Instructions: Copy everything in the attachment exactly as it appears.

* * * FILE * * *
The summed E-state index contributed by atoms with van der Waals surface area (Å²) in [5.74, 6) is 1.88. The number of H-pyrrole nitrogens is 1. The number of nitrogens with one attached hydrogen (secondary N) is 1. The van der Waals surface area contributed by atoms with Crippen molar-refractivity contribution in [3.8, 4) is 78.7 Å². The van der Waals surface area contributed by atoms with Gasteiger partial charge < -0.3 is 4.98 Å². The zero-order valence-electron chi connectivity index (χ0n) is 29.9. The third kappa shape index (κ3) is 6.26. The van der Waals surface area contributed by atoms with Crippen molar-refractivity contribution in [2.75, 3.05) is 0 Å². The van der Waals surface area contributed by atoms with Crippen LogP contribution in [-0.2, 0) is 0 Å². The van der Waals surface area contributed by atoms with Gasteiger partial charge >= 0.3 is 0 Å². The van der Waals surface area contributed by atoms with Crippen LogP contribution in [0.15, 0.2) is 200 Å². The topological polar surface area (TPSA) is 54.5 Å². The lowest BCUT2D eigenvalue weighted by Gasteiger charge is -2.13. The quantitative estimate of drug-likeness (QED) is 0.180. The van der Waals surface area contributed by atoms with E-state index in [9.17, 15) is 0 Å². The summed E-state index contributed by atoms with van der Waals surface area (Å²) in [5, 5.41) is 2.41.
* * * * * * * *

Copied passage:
The summed E-state index contributed by atoms with van der Waals surface area (Å²) in [5.74, 6) is 1.88. The number of H-pyrrole nitrogens is 1. The number of nitrogens with one attached hydrogen (secondary N) is 1. The van der Waals surface area contributed by atoms with Crippen molar-refractivity contribution in [3.8, 4) is 78.7 Å². The van der Waals surface area contributed by atoms with Gasteiger partial charge < -0.3 is 4.98 Å². The zero-order valence-electron chi connectivity index (χ0n) is 29.9. The third kappa shape index (κ3) is 6.26. The van der Waals surface area contributed by atoms with Crippen molar-refractivity contribution in [2.75, 3.05) is 0 Å². The van der Waals surface area contributed by atoms with Crippen LogP contribution in [-0.2, 0) is 0 Å². The van der Waals surface area contributed by atoms with Gasteiger partial charge >= 0.3 is 0 Å². The van der Waals surface area contributed by atoms with Crippen LogP contribution in [0.15, 0.2) is 200 Å². The topological polar surface area (TPSA) is 54.5 Å². The lowest BCUT2D eigenvalue weighted by Gasteiger charge is -2.13. The quantitative estimate of drug-likeness (QED) is 0.180. The van der Waals surface area contributed by atoms with E-state index in [9.17, 15) is 0 Å². The summed E-state index contributed by atoms with van der Waals surface area (Å²) in [5, 5.41) is 2.41.